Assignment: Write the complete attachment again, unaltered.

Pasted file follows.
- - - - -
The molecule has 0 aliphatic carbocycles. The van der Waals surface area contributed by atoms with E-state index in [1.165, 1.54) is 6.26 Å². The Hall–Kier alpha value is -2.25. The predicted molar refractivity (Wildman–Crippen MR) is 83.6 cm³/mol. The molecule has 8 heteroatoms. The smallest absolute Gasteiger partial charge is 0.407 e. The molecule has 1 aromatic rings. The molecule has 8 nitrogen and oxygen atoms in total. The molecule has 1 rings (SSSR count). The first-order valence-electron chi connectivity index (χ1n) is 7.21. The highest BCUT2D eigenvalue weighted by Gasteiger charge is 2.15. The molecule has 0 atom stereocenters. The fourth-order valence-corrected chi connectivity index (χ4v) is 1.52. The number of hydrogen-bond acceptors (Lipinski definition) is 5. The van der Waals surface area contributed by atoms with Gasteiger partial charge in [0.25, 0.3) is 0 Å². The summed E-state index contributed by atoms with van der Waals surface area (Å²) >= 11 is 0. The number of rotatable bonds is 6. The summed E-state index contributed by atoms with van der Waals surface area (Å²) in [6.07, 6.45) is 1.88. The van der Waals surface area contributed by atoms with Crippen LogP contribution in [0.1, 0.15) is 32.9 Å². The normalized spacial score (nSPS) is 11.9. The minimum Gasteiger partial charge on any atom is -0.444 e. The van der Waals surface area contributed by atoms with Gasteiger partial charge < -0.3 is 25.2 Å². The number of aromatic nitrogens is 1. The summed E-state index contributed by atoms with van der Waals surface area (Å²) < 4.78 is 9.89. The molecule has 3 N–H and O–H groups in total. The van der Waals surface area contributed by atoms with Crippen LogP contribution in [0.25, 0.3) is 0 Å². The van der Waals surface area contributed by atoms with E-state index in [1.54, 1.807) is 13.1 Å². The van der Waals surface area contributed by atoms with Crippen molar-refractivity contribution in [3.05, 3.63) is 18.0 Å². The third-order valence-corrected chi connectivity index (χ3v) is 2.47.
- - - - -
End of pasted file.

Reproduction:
The molecule has 0 aliphatic carbocycles. The van der Waals surface area contributed by atoms with E-state index in [1.165, 1.54) is 6.26 Å². The Hall–Kier alpha value is -2.25. The predicted molar refractivity (Wildman–Crippen MR) is 83.6 cm³/mol. The molecule has 8 heteroatoms. The smallest absolute Gasteiger partial charge is 0.407 e. The molecule has 1 aromatic rings. The molecule has 8 nitrogen and oxygen atoms in total. The molecule has 1 rings (SSSR count). The first-order valence-electron chi connectivity index (χ1n) is 7.21. The highest BCUT2D eigenvalue weighted by Gasteiger charge is 2.15. The molecule has 0 atom stereocenters. The fourth-order valence-corrected chi connectivity index (χ4v) is 1.52. The number of hydrogen-bond acceptors (Lipinski definition) is 5. The van der Waals surface area contributed by atoms with Gasteiger partial charge in [0.25, 0.3) is 0 Å². The summed E-state index contributed by atoms with van der Waals surface area (Å²) >= 11 is 0. The number of rotatable bonds is 6. The summed E-state index contributed by atoms with van der Waals surface area (Å²) in [6.07, 6.45) is 1.88. The van der Waals surface area contributed by atoms with Crippen LogP contribution in [0.1, 0.15) is 32.9 Å². The normalized spacial score (nSPS) is 11.9. The minimum Gasteiger partial charge on any atom is -0.444 e. The van der Waals surface area contributed by atoms with Gasteiger partial charge < -0.3 is 25.2 Å². The number of aromatic nitrogens is 1. The summed E-state index contributed by atoms with van der Waals surface area (Å²) < 4.78 is 9.89. The molecule has 3 N–H and O–H groups in total. The van der Waals surface area contributed by atoms with Crippen LogP contribution in [0.25, 0.3) is 0 Å². The van der Waals surface area contributed by atoms with E-state index in [1.54, 1.807) is 13.1 Å². The van der Waals surface area contributed by atoms with Crippen molar-refractivity contribution in [3.05, 3.63) is 18.0 Å². The third-order valence-corrected chi connectivity index (χ3v) is 2.47.